Using the /common File System
- Connected read/write to all HCC HPC cluster resources – you will see
the same files “in common” on any HCC cluster (i.e. Crane and Tukser).
- 30 TB Per-group quota at no charge – larger quota available for
- No backups are made! Don’t be silly! Precious data should still be
stored / backed up elsewhere such as on Attic. Please.
- No purge! So, while your files just might be lost in the case of
disk failure or user error, they won’t be removed by the purge
/common directory can be accessed via the
$COMMON environment variable, i.e.
How should I use
- Store things that are routinely needed on multiple clusters.
/common is a network attached FS, so limit the number of files per
directory (1 million files in a directory is a very bad idea).
- If you are accessing
/common for a job, you will need to add a
line to your submission script!
- We have each user check out a “license” to access
/common for a
- This allows us to know exactly who is accessing it, and for how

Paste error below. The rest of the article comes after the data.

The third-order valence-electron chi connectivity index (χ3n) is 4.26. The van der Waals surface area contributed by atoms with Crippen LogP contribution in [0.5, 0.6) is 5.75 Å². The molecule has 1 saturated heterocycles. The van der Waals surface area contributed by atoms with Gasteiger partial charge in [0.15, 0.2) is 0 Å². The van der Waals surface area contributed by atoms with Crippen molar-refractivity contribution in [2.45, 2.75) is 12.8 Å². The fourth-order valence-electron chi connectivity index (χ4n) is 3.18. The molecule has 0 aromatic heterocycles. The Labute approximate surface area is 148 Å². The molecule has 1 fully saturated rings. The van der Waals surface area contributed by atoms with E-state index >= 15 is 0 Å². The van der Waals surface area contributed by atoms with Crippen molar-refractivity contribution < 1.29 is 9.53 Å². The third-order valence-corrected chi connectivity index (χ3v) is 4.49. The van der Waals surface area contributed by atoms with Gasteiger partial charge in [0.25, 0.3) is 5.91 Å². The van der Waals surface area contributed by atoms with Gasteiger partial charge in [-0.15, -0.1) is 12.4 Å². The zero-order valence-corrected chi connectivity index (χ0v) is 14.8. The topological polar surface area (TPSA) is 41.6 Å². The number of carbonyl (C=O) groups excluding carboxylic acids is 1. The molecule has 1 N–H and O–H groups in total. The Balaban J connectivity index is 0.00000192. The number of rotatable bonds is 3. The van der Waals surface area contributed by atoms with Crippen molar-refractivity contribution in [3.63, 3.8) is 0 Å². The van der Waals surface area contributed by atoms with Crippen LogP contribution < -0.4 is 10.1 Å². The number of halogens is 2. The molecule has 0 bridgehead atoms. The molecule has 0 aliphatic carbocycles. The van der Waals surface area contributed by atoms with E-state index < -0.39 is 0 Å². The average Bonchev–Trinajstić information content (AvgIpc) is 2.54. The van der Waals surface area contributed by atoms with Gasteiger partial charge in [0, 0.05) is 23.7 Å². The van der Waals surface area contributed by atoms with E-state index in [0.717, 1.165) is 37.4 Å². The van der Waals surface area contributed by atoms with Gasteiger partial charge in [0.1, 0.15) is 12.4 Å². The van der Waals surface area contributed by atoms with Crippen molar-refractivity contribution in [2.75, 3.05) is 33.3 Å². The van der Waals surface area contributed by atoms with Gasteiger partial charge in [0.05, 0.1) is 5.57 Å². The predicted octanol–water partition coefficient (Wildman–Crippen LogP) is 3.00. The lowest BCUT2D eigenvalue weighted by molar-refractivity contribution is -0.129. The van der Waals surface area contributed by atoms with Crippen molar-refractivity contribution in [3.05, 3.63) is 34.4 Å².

long, in case of the need for a shut down so we can try to avoid
killing jobs whenever possible.
- It also allows us to limit how many jobs can hammer this single
filesystem so it remains healthy and happy.
To gain access to the path on worker
nodes, a job must be submitted
with the following SLURM directive:
SLURM Submit File
If a job lacks the above SLURM directive,
/common will not be accessible from the worker nodes. (Briefly, this construct will allow us
to quickly do maintenance on a single cluster without having to unmount
$COMMON from all HCC resources).
What should I not do when using
- Don’t use it for high I/O work flows, use
/work for that –
should mostly be used to read largely static files or data.
- Do not expect your compiled program binaries to work everywhere!
/common is available on machines with different cpu architecture,
different network connections, and so on. caveat emptor!
- Serial codes will not be optimized for all clusters.
- MPI codes, in particular, will likely not work unless recompiled
for each cluster.
- If you use
module things should be just fine!